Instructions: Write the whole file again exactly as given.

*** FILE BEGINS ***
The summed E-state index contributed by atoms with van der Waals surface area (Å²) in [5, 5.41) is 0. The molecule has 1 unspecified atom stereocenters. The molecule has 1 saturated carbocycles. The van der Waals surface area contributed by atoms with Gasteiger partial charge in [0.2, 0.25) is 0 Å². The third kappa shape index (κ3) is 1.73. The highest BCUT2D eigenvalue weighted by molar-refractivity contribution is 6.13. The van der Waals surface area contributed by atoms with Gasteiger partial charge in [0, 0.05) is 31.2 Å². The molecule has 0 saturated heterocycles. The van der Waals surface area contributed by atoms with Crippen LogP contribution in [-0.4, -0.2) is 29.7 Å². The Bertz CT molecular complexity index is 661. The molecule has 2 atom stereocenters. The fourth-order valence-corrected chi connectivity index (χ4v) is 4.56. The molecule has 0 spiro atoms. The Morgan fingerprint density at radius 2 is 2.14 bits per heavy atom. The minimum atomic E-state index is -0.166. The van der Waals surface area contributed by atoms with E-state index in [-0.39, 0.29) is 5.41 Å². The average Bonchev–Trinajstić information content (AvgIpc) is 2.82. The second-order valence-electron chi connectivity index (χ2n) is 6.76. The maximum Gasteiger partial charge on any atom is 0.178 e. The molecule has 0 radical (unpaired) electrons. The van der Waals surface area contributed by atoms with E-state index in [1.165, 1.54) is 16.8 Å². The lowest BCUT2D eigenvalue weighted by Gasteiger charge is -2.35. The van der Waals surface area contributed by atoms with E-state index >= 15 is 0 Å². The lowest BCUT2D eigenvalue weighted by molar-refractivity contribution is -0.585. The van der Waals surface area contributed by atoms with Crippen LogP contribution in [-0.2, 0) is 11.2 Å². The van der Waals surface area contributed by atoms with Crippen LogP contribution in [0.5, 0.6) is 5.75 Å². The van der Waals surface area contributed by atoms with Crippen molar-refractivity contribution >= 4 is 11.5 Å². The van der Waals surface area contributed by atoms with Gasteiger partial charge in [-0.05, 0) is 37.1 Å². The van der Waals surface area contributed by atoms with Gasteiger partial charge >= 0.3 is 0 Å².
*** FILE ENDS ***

The summed E-state index contributed by atoms with van der Waals surface area (Å²) in [5, 5.41) is 0. The molecule has 1 unspecified atom stereocenters. The molecule has 1 saturated carbocycles. The van der Waals surface area contributed by atoms with Gasteiger partial charge in [0.2, 0.25) is 0 Å². The third kappa shape index (κ3) is 1.73. The highest BCUT2D eigenvalue weighted by molar-refractivity contribution is 6.13. The van der Waals surface area contributed by atoms with Gasteiger partial charge in [0, 0.05) is 31.2 Å². The molecule has 0 saturated heterocycles. The van der Waals surface area contributed by atoms with Crippen LogP contribution in [-0.4, -0.2) is 29.7 Å². The Bertz CT molecular complexity index is 661. The molecule has 2 atom stereocenters. The fourth-order valence-corrected chi connectivity index (χ4v) is 4.56. The molecule has 0 spiro atoms. The Morgan fingerprint density at radius 2 is 2.14 bits per heavy atom. The minimum atomic E-state index is -0.166. The van der Waals surface area contributed by atoms with E-state index in [-0.39, 0.29) is 5.41 Å². The average Bonchev–Trinajstić information content (AvgIpc) is 2.82. The second-order valence-electron chi connectivity index (χ2n) is 6.76. The maximum Gasteiger partial charge on any atom is 0.178 e. The molecule has 0 radical (unpaired) electrons. The van der Waals surface area contributed by atoms with E-state index in [1.165, 1.54) is 16.8 Å². The lowest BCUT2D eigenvalue weighted by Gasteiger charge is -2.35. The van der Waals surface area contributed by atoms with E-state index >= 15 is 0 Å². The lowest BCUT2D eigenvalue weighted by molar-refractivity contribution is -0.585. The van der Waals surface area contributed by atoms with Crippen LogP contribution in [-0.2, 0) is 11.2 Å². The van der Waals surface area contributed by atoms with Crippen LogP contribution in [0.5, 0.6) is 5.75 Å². The van der Waals surface area contributed by atoms with Crippen molar-refractivity contribution >= 4 is 11.5 Å². The van der Waals surface area contributed by atoms with Gasteiger partial charge in [-0.05, 0) is 37.1 Å². The van der Waals surface area contributed by atoms with Gasteiger partial charge >= 0.3 is 0 Å².